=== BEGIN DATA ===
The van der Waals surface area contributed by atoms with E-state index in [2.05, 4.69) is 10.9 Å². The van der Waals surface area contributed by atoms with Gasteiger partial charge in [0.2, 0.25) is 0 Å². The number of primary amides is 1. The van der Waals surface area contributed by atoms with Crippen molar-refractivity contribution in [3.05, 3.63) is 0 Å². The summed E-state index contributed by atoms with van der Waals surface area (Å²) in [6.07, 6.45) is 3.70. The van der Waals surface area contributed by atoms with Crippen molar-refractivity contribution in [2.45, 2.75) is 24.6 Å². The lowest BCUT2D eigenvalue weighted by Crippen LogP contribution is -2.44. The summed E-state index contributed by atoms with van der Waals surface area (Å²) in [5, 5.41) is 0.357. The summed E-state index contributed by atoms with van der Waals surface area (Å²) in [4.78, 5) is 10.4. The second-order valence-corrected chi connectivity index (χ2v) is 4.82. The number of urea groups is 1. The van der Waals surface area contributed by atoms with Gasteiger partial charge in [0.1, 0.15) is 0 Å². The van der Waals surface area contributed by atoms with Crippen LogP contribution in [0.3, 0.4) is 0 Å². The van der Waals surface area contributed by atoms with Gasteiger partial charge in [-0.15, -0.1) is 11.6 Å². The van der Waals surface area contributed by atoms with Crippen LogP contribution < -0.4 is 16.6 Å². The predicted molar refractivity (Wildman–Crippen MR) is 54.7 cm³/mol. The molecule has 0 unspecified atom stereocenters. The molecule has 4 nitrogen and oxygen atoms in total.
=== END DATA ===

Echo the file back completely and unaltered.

The van der Waals surface area contributed by atoms with E-state index in [2.05, 4.69) is 10.9 Å². The van der Waals surface area contributed by atoms with Gasteiger partial charge in [0.2, 0.25) is 0 Å². The number of primary amides is 1. The van der Waals surface area contributed by atoms with Crippen molar-refractivity contribution in [3.05, 3.63) is 0 Å². The summed E-state index contributed by atoms with van der Waals surface area (Å²) in [6.07, 6.45) is 3.70. The van der Waals surface area contributed by atoms with Crippen molar-refractivity contribution in [2.45, 2.75) is 24.6 Å². The lowest BCUT2D eigenvalue weighted by Crippen LogP contribution is -2.44. The summed E-state index contributed by atoms with van der Waals surface area (Å²) in [5, 5.41) is 0.357. The summed E-state index contributed by atoms with van der Waals surface area (Å²) in [4.78, 5) is 10.4. The second-order valence-corrected chi connectivity index (χ2v) is 4.82. The number of urea groups is 1. The van der Waals surface area contributed by atoms with Gasteiger partial charge in [0.1, 0.15) is 0 Å². The van der Waals surface area contributed by atoms with Crippen LogP contribution in [0.3, 0.4) is 0 Å². The van der Waals surface area contributed by atoms with Gasteiger partial charge in [-0.15, -0.1) is 11.6 Å². The van der Waals surface area contributed by atoms with Crippen LogP contribution < -0.4 is 16.6 Å². The predicted molar refractivity (Wildman–Crippen MR) is 54.7 cm³/mol. The molecule has 0 unspecified atom stereocenters. The molecule has 4 nitrogen and oxygen atoms in total.